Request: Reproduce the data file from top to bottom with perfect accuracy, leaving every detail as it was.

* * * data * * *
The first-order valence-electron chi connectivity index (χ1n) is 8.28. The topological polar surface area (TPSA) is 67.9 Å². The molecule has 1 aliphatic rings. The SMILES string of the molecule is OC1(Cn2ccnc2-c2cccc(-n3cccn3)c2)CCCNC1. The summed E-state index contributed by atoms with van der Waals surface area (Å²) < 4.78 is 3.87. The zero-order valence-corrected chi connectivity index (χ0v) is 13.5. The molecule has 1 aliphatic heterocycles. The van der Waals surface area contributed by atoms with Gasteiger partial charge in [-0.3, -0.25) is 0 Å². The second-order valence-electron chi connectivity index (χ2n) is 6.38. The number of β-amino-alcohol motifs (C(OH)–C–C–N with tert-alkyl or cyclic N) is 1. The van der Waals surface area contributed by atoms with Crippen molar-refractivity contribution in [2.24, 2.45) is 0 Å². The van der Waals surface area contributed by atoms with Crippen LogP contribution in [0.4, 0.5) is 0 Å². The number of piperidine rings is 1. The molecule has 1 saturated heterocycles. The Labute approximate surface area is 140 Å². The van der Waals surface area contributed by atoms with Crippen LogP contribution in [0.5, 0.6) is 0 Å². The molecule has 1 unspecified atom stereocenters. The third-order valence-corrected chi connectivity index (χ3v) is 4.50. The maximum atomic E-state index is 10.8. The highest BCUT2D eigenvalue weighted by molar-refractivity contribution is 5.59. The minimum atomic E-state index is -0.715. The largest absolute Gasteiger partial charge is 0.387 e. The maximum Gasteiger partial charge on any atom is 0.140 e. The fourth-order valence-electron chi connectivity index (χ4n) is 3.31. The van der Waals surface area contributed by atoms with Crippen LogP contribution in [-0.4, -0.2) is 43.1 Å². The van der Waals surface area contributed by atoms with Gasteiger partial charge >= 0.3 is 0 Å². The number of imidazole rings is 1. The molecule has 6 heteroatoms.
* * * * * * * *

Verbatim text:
The first-order valence-electron chi connectivity index (χ1n) is 8.28. The topological polar surface area (TPSA) is 67.9 Å². The molecule has 1 aliphatic rings. The SMILES string of the molecule is OC1(Cn2ccnc2-c2cccc(-n3cccn3)c2)CCCNC1. The summed E-state index contributed by atoms with van der Waals surface area (Å²) < 4.78 is 3.87. The zero-order valence-corrected chi connectivity index (χ0v) is 13.5. The molecule has 1 aliphatic heterocycles. The van der Waals surface area contributed by atoms with Gasteiger partial charge in [-0.3, -0.25) is 0 Å². The second-order valence-electron chi connectivity index (χ2n) is 6.38. The number of β-amino-alcohol motifs (C(OH)–C–C–N with tert-alkyl or cyclic N) is 1. The van der Waals surface area contributed by atoms with Crippen molar-refractivity contribution in [2.24, 2.45) is 0 Å². The van der Waals surface area contributed by atoms with Crippen LogP contribution in [0.4, 0.5) is 0 Å². The number of piperidine rings is 1. The molecule has 1 saturated heterocycles. The Labute approximate surface area is 140 Å². The van der Waals surface area contributed by atoms with Crippen LogP contribution in [0.5, 0.6) is 0 Å². The molecule has 1 unspecified atom stereocenters. The third-order valence-corrected chi connectivity index (χ3v) is 4.50. The maximum atomic E-state index is 10.8. The highest BCUT2D eigenvalue weighted by molar-refractivity contribution is 5.59. The minimum atomic E-state index is -0.715. The largest absolute Gasteiger partial charge is 0.387 e. The maximum Gasteiger partial charge on any atom is 0.140 e. The fourth-order valence-electron chi connectivity index (χ4n) is 3.31. The van der Waals surface area contributed by atoms with Crippen LogP contribution in [-0.4, -0.2) is 43.1 Å². The van der Waals surface area contributed by atoms with Gasteiger partial charge >= 0.3 is 0 Å². The number of imidazole rings is 1. The molecule has 6 heteroatoms.